Awnlee's 9.836e+8 feet per second uses exponential notation. e+8 means multiply by 10 to the eight power gives you - 9.836e X 100,000,000 = 983,600,000 feet per second

REP

@Switch Blayde

My bullet would have had to travel the speed of light.

Bullets don't travel at the speed of light. Comparatively speaking the bullet is barely moving.

Replies:   Switch Blayde
Switch Blayde

@REP

Bullets don't travel at the speed of light.

I know. I didn't take the speed of the bullet into account.

I was thinking of a baseball outfielder seeing the ball hit the bat before hearing it (light travels faster than sound). I was after that.

Ernest Bywater
Updated:

Switch, only you want to know what you're trying to say in the scene, but here's some statistics that may help you:

When someone fires a rifle the flash will be seen before anything else unless there is one hell of a flash suppressor that means there is no flash - an unlikely situation for anything except a rail gun.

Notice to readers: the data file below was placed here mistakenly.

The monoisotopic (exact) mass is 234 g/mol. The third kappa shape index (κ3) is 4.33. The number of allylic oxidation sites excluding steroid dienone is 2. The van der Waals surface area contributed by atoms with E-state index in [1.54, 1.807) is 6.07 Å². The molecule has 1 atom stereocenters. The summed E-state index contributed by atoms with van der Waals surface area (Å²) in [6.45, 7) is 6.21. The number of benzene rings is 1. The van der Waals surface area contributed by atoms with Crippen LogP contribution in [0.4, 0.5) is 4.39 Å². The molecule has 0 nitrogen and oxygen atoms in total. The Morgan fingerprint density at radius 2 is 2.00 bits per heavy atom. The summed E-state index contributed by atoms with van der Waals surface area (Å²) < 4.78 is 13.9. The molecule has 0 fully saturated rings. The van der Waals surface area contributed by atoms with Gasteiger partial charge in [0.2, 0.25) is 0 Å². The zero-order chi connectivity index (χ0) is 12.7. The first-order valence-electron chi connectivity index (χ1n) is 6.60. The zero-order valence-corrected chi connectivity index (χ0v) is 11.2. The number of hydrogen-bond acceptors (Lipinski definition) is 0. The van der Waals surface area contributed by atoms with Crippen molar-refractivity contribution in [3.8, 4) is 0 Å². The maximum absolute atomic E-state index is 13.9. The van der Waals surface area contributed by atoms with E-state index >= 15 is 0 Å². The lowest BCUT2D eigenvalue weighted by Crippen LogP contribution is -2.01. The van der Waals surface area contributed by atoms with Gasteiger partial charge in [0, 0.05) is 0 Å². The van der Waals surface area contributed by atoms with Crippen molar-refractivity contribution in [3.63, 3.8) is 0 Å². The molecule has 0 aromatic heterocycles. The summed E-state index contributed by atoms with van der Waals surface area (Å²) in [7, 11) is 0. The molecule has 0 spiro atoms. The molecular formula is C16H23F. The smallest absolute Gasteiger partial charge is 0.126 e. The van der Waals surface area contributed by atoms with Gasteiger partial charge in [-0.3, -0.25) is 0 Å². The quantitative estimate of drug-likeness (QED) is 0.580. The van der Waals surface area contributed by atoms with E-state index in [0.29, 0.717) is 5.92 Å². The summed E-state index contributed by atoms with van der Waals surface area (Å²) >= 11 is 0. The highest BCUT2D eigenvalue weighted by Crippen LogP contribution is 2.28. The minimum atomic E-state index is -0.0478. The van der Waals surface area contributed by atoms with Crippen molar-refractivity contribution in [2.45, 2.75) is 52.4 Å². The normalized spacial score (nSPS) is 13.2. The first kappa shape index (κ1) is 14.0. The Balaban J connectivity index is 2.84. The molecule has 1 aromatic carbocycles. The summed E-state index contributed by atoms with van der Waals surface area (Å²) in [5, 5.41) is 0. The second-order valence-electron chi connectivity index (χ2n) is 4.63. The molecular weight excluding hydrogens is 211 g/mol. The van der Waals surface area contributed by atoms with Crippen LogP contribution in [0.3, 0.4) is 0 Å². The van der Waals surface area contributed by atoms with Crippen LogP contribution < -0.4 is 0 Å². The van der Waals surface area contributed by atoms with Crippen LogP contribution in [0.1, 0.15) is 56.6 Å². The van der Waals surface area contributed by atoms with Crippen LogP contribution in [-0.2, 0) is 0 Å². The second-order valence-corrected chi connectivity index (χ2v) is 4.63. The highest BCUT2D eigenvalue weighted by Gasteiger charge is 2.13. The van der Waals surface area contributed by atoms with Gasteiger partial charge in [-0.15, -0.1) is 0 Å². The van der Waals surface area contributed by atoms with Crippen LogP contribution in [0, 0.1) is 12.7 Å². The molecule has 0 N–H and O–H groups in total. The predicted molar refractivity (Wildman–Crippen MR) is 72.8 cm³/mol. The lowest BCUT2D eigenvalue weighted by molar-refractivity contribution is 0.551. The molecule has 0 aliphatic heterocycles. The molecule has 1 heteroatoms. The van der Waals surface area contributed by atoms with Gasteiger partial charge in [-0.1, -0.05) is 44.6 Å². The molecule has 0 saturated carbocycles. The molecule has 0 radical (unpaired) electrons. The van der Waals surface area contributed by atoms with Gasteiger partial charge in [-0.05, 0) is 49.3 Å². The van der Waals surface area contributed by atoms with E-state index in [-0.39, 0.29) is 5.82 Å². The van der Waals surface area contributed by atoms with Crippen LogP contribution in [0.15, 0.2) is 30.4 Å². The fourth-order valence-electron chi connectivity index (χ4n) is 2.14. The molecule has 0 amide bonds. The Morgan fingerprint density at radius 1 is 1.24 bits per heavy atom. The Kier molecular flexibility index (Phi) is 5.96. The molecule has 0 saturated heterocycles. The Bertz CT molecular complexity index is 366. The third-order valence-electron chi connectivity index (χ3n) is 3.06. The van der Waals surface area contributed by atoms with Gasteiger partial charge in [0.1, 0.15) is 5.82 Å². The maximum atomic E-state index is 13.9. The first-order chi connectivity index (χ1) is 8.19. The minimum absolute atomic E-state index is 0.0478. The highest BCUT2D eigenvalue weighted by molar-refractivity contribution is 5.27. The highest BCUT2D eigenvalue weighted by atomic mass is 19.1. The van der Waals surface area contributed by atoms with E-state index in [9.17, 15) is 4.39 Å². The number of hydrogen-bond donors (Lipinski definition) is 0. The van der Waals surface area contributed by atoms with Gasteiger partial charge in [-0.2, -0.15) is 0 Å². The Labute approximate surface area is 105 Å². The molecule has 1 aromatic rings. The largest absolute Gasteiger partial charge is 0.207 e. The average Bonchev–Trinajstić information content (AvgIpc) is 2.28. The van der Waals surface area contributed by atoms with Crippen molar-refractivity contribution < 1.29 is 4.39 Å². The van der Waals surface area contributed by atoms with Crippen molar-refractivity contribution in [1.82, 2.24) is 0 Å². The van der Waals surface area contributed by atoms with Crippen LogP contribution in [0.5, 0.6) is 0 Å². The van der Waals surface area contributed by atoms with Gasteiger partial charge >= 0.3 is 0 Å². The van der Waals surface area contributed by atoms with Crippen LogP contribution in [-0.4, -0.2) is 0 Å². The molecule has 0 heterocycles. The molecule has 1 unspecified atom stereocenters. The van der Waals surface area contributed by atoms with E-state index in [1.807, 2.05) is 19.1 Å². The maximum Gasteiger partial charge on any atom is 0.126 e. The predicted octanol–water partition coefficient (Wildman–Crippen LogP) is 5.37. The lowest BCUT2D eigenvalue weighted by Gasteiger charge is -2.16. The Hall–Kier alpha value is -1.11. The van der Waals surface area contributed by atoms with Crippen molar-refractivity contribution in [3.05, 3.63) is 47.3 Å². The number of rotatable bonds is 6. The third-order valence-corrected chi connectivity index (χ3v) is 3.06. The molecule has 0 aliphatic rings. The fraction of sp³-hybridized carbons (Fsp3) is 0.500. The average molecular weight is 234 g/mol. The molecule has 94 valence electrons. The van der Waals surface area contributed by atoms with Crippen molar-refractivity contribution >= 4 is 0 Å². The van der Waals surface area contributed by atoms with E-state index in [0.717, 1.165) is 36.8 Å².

The speed of sound is 1,087 feet per second

Most high velocity rifles fire rounds at speeds faster than that so the bullet arrives before the sound of the gunshot does. Bullets do lose velocity over distance, but you really have to get way out there for it to be worth trying to measure it.

The Barrett M98B fires a.338 Lapua Magnum round at a muzzle velocity of 3,100 feet per second which is not quite 3 times the speed of sound

The Barrett M80 fires a .50 cal at 2,799 feet per second with an effective range of closed to 2,000 yards or 6,000 feet.

There's also a Barrett M80 in .416 caliber that has a velocity of 3,150 feet per second and an effective range similar to the M80 .50 cal.

There's also a sniper rifle round called a .408 Chey Tac that gets up to 3,500 feet per second.

So, as you can see there are plenty of rounds where the bullet will arrive well before the sound of the gunshot, but after the flash of the shot if anyone is looking that way.

Snipers rarely go for head shots because they're so damned hard to make, too many things can result in a miss.